Jaime really likes working on cars and doesn't mind getting greasy. Occasionally men customers will make a sly remark. Steve thinks its funny and if they say anything to him, such as they don't want a girl working on their car, he turns them loose to her. One time there was a guy who wanted a performance air filter put on his fancy Nissan. Jaime warned him that it wouldn't be good for his car because the car had no support bracket. He insisted that she put it on, she did, and it ended up being really bad for his car. He brought it back to the shop and told Steve, "Ever since you let that girl work on my car" Steve stopped him mid-sentence and said "wait a second, let me let you talk to her." So Jaime talked to him and "ripped him a big one".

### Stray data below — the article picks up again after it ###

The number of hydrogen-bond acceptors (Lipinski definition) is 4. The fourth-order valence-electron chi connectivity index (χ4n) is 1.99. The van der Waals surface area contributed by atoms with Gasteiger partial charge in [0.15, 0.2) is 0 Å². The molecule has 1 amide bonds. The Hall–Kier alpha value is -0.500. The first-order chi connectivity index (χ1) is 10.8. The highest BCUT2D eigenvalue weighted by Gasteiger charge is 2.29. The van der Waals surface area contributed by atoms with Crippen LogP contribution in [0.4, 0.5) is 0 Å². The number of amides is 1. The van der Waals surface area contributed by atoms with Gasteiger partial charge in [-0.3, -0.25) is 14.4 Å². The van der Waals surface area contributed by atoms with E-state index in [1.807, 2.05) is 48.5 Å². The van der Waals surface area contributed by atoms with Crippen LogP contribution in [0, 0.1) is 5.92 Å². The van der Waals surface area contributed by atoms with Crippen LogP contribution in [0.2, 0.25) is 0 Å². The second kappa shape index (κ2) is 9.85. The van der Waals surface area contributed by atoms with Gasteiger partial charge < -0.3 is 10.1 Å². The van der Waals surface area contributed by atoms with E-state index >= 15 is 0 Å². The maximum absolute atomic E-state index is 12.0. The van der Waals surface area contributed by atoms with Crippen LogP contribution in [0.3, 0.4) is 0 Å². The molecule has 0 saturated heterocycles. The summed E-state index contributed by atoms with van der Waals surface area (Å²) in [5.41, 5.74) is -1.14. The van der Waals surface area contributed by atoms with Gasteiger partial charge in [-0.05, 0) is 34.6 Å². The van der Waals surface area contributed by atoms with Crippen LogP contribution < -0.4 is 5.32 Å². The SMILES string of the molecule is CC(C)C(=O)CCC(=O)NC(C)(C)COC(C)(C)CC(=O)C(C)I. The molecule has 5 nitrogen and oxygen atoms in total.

At work Jaime wears blue pants, a mechanic's button down shirt with a name patch and non-slip black shoes. "It makes sense to wear black because you're going to spill oil and shit all over them. No mechanics uniform would be complete without a silicon stain or an oil stain on the shirt." Jaime is very careful with her hands when she works. After all she plays instruments and makes art. She does not like to wear gloves because she cannot feel and a big part of her job is to feel where she is at in the engine. Not that she cares anyways, but her nails are always broken and different lengths. When Jaime goes home she smells like Volkswagen and her boyfriend often says, "oh honey I am so happy to see you but can you take a shower... you smell like oil." Jaime spends more on expensive hygiene products now that she is a mechanic. Every three months she buys a nine-dollar bottle of shampoo that takes the grease out while keeping the hair soft. She's a girlie girl, but she likes cars.